Walter Anderson’s Art Finally Getting Attention November 13, 2005Posted by Leita in Art, Design, Hurricane, Life in the Woods, News, Southern Living.
Earlier, I wrote about Mississippi artist Walter Anderson, whose art was badly damaged during Hurricane Katrina. I wrote letters, dozens, to the media and art organizations to try and get the word out about their plight but received no replies.
“There are hundreds of pieces of artwork left, and each one needs to be evaluated, treated, and cleaned by a professional conservator. The family will do whatever is necessary to preserve this work. But we’ve lost our homes, we’ve lost our livelihood, and this is expensive work. What’s more, time is short. The longer each peice of work goes without attention, the less we’ll be able to save.”
Since then, The Washington Post, NPR and others have featured the Anderson family’s struggle to save his work. The Today Show ran a segment on the family but I can’t find anything about it on the website. Grrr… they’ll get a letter today. John Anderson’s essay “Katrina’s Destruction of Shearwater Pottery” can be found on the family website.
I won’t stop writing letters and I won’t stop praying for this lovely family and the gifts they’ve given us all.
Mississippi Art Hit Hard by Katrina October 6, 2005Posted by Leita in Art, Hurricane, Southern Living.
I didn’t post here yesterday.
Too stunned, I suppose, after reading about the art of Walter Anderson in Mercury News.
Walter Inglis Anderson (1903-1965) was an artist from Ocean Springs, Mississippi. If the name doesn’t ring a bell chances are his style will. He inspired many artists who wound up more famous than he ever wanted to be. He just wanted to paint. And draw. And make pottery. And write. And sail.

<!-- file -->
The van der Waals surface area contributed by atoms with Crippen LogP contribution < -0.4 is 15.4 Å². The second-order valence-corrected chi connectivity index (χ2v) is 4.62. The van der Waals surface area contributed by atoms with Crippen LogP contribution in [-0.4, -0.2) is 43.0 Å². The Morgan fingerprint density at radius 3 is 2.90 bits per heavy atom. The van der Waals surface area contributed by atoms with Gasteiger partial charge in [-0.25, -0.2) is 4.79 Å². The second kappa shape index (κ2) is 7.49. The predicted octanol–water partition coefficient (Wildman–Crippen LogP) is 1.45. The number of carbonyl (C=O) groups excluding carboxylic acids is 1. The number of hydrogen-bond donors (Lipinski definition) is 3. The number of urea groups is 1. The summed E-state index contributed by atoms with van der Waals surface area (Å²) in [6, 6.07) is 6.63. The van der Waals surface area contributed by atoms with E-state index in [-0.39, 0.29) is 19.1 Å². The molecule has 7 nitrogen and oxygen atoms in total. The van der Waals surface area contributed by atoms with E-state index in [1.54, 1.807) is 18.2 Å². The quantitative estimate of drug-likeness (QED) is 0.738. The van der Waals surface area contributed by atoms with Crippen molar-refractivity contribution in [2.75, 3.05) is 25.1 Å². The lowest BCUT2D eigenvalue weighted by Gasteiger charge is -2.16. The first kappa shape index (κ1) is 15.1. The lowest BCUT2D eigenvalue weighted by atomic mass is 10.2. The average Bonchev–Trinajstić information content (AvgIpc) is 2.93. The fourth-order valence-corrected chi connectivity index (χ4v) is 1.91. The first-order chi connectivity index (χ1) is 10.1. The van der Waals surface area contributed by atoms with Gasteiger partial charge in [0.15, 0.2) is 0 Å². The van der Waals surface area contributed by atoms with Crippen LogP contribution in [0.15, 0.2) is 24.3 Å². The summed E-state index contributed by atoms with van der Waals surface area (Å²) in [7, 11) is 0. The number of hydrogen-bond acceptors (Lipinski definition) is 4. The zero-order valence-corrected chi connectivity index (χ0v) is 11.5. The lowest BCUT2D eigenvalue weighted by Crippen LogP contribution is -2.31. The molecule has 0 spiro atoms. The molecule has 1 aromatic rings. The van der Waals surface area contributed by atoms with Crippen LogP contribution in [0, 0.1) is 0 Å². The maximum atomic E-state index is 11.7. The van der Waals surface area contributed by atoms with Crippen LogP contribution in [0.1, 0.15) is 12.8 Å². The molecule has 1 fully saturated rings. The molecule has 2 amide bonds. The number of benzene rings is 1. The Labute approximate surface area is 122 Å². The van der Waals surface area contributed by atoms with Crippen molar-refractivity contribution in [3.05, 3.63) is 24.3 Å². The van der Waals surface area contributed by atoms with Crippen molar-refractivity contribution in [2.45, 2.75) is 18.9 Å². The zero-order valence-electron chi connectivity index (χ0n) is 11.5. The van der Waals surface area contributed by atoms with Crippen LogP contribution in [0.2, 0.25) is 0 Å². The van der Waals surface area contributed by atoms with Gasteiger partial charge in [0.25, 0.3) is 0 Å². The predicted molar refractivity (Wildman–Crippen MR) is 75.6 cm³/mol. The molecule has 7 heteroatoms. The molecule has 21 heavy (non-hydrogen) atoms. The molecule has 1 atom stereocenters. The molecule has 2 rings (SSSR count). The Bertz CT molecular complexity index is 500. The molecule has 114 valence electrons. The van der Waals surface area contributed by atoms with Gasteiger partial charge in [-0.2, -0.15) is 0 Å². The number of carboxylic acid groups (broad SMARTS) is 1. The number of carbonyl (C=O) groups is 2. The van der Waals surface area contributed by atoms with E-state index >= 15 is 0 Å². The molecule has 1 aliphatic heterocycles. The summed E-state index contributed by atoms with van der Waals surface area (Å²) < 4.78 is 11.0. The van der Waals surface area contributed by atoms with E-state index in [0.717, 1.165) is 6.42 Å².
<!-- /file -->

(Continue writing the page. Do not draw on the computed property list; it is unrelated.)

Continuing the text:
Anderson’s output was staggering. He worked in oil, watercolor, pen and ink, and pencil. He sculpted in wood, crafted furniture, carved and decorated pottery, and cut large linoleum blocks for print making. He also produced stained glass and hooked rugs. For Anderson, art was not a product but a process, a means of experiencing the world. His drawing, prints, and watercolors celebrated the natural rhythms of the weather, the seasons, the sea, and the cycles of plants, flowers, and animals. His abiding interest in nature combined with his strong sense of design and color, his avid intellectual curiosity, and his bold imagination have made his works distinctive and timeless.
Mainly, he wanted to be left alone.
Almost a neighbor, his favorite haunts were mine, too. Horn Island, Petit Buoy Island. Anderson’s interpretation of the Gulf Coast and his belief that art stems from Maugard’s The Seven Motifs inspired me to pick up pen, graphite and paint pretty darn late in life. His wife, Agnes Grinstead Anderson, wrote about her strange husband in the book, “Approaching the Magic Hour.”
As Katrina made landfall, I feared his work–much of it fragile watercolors–would be damaged. It was. Locked up on the family grounds, the floodwater and wind breached the vault, slinging some of it into the trees and soaking some in water and mud. His son estimates 90% of Anderson’s works were damaged.
The Anderson family believes his work should remain where it was created so Anderson’s work remains in his family’s private collection and does not qualify for federal money to restore it. Some pieces, including a portion of the Walls of Light, were donated to the Walter Anderson Museum, also located in Ocean Springs. Those pieces survived. They’re not wealthy; just like many along the coast they grieve over the loss of their old family homes while struggling to save Walter’s work.
Wade through the links above and soak up the images. If you know anyone who is proficient in art restoration, let them know.
Pray for this beautiful family.